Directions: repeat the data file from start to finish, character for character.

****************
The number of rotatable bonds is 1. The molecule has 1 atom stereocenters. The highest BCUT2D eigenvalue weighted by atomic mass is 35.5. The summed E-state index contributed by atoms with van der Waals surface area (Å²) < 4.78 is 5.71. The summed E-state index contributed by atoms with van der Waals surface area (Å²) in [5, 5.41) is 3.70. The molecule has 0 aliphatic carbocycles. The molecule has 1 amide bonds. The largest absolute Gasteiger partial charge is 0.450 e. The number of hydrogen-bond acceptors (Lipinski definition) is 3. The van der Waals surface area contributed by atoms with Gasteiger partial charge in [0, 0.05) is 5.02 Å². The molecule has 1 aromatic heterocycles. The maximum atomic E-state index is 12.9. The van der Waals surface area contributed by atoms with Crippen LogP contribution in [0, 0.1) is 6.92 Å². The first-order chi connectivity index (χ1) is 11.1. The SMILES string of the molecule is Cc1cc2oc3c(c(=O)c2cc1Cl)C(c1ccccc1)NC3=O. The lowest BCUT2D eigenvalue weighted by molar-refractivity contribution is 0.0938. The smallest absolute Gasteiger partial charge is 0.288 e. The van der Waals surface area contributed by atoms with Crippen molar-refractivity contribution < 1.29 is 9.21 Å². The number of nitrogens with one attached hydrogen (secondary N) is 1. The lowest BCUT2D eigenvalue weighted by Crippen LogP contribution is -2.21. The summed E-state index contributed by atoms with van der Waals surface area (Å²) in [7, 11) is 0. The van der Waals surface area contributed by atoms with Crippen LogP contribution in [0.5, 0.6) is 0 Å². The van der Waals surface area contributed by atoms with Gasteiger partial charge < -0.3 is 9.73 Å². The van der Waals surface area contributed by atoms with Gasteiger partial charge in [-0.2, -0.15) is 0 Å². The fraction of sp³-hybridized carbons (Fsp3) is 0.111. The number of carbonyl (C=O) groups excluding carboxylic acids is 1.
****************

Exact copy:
The number of rotatable bonds is 1. The molecule has 1 atom stereocenters. The highest BCUT2D eigenvalue weighted by atomic mass is 35.5. The summed E-state index contributed by atoms with van der Waals surface area (Å²) < 4.78 is 5.71. The summed E-state index contributed by atoms with van der Waals surface area (Å²) in [5, 5.41) is 3.70. The molecule has 0 aliphatic carbocycles. The molecule has 1 amide bonds. The largest absolute Gasteiger partial charge is 0.450 e. The number of hydrogen-bond acceptors (Lipinski definition) is 3. The van der Waals surface area contributed by atoms with Gasteiger partial charge in [0, 0.05) is 5.02 Å². The molecule has 1 aromatic heterocycles. The maximum atomic E-state index is 12.9. The van der Waals surface area contributed by atoms with Crippen LogP contribution in [0, 0.1) is 6.92 Å². The first-order chi connectivity index (χ1) is 11.1. The SMILES string of the molecule is Cc1cc2oc3c(c(=O)c2cc1Cl)C(c1ccccc1)NC3=O. The lowest BCUT2D eigenvalue weighted by molar-refractivity contribution is 0.0938. The smallest absolute Gasteiger partial charge is 0.288 e. The van der Waals surface area contributed by atoms with Crippen molar-refractivity contribution < 1.29 is 9.21 Å². The number of nitrogens with one attached hydrogen (secondary N) is 1. The lowest BCUT2D eigenvalue weighted by Crippen LogP contribution is -2.21. The summed E-state index contributed by atoms with van der Waals surface area (Å²) in [7, 11) is 0. The van der Waals surface area contributed by atoms with Crippen LogP contribution in [0.5, 0.6) is 0 Å². The van der Waals surface area contributed by atoms with Gasteiger partial charge < -0.3 is 9.73 Å². The van der Waals surface area contributed by atoms with Gasteiger partial charge in [-0.2, -0.15) is 0 Å². The fraction of sp³-hybridized carbons (Fsp3) is 0.111. The number of carbonyl (C=O) groups excluding carboxylic acids is 1.